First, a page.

On the resolution in the U.S. Congress (July 2007)

Irrespective of the motives of this resolution – which could well have been benign – it seems to me that it is ill-conceived, irrelevant, inappropriate, suspect, and even unfair in its assessment, and may be counterproductive.
The resolution is ill-conceived because it speaks about a topic on which the signatories have little experience. Some of the preliminaries are questionable and inflammatory, such as that Dalit women It displays total ignorance of the fact that many Hindus in India as well as abroad are making genuine efforts to erase caste inequities, not unlike white Americans who served the cause of civil rights for African Americans a few decades ago.
It is irrelevant in that it speaks to and about a country where there is no law sanctioning a social malpractice which is slowly being erased anyway. The problem is humungous.
It is inappropriate in that it is interfering in the internal problem of another sovereign country with threats: One does not instigate social changes in a foreign nation by threatening to restrict aid if the mandated injunctions are not followed.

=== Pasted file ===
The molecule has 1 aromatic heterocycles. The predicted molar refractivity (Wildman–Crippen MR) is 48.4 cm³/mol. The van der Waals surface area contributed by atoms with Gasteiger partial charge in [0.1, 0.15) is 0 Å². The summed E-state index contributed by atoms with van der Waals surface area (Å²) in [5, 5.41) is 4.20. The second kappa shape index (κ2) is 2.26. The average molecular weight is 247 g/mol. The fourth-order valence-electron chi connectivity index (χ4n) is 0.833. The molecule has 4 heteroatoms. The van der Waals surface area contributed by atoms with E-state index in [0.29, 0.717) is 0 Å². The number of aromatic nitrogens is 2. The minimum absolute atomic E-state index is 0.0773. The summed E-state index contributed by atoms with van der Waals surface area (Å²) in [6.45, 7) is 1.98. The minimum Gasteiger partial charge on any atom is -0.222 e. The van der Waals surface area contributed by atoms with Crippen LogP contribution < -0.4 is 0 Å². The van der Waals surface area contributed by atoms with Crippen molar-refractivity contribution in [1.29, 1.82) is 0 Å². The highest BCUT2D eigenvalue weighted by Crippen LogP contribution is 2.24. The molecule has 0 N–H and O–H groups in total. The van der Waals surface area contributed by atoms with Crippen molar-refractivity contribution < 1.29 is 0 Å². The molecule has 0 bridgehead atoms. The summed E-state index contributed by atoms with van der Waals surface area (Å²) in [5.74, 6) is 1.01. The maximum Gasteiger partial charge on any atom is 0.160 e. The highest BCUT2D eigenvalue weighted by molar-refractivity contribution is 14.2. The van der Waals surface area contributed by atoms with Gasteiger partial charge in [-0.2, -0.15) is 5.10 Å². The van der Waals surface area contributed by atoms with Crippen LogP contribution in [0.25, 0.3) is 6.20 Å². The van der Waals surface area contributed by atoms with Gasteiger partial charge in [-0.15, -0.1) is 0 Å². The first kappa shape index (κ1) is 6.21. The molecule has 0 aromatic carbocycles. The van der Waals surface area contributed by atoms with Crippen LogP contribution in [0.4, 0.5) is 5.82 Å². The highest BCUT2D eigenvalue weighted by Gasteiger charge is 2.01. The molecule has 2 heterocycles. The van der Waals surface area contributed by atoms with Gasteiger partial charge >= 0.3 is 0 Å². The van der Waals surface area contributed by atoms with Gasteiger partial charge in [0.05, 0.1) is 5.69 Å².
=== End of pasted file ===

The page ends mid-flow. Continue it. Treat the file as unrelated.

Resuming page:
It is unfair in that the U.S. engages in trade and aid with many nations where human rights and religious freedom are grossly violated.
It is suspect because there is reason to believe that its sponsors are inspired more by Christian evangelical goals than by genuine compassion for the marginalized.
It may be counterproductive because not only will this resolution not resolve overnight a situation that has existed for generations and is slowly changing now independently of external rebukes; but it is likely to sour rather than help U.S.-India relations.
None of this is to say that I don’t sympathize with honest efforts to eradicate racism, casteism, and pernicious prejudice which afflicts many people and societies.


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